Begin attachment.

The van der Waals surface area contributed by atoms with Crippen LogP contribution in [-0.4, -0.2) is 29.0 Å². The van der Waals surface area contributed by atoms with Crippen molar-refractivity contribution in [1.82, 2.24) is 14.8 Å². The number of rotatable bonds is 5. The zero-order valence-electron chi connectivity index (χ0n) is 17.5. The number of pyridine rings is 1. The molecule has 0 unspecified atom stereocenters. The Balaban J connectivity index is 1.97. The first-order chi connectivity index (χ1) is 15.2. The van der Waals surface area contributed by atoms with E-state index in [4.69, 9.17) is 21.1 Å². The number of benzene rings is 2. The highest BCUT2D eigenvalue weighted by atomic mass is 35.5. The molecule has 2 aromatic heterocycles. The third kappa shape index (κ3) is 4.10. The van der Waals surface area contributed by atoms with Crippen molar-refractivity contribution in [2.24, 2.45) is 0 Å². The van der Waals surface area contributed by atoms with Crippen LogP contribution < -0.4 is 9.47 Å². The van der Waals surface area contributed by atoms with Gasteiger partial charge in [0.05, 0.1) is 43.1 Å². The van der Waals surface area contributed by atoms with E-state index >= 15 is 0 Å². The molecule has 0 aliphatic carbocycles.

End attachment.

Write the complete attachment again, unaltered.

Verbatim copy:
The van der Waals surface area contributed by atoms with Crippen LogP contribution in [-0.4, -0.2) is 29.0 Å². The van der Waals surface area contributed by atoms with Crippen molar-refractivity contribution in [1.82, 2.24) is 14.8 Å². The number of rotatable bonds is 5. The zero-order valence-electron chi connectivity index (χ0n) is 17.5. The number of pyridine rings is 1. The molecule has 0 unspecified atom stereocenters. The Balaban J connectivity index is 1.97. The first-order chi connectivity index (χ1) is 15.2. The van der Waals surface area contributed by atoms with E-state index in [4.69, 9.17) is 21.1 Å². The number of benzene rings is 2. The highest BCUT2D eigenvalue weighted by atomic mass is 35.5. The molecule has 2 aromatic heterocycles. The third kappa shape index (κ3) is 4.10. The van der Waals surface area contributed by atoms with Crippen molar-refractivity contribution in [2.24, 2.45) is 0 Å². The van der Waals surface area contributed by atoms with Crippen LogP contribution < -0.4 is 9.47 Å². The van der Waals surface area contributed by atoms with Gasteiger partial charge in [0.05, 0.1) is 43.1 Å². The van der Waals surface area contributed by atoms with E-state index >= 15 is 0 Å². The molecule has 0 aliphatic carbocycles.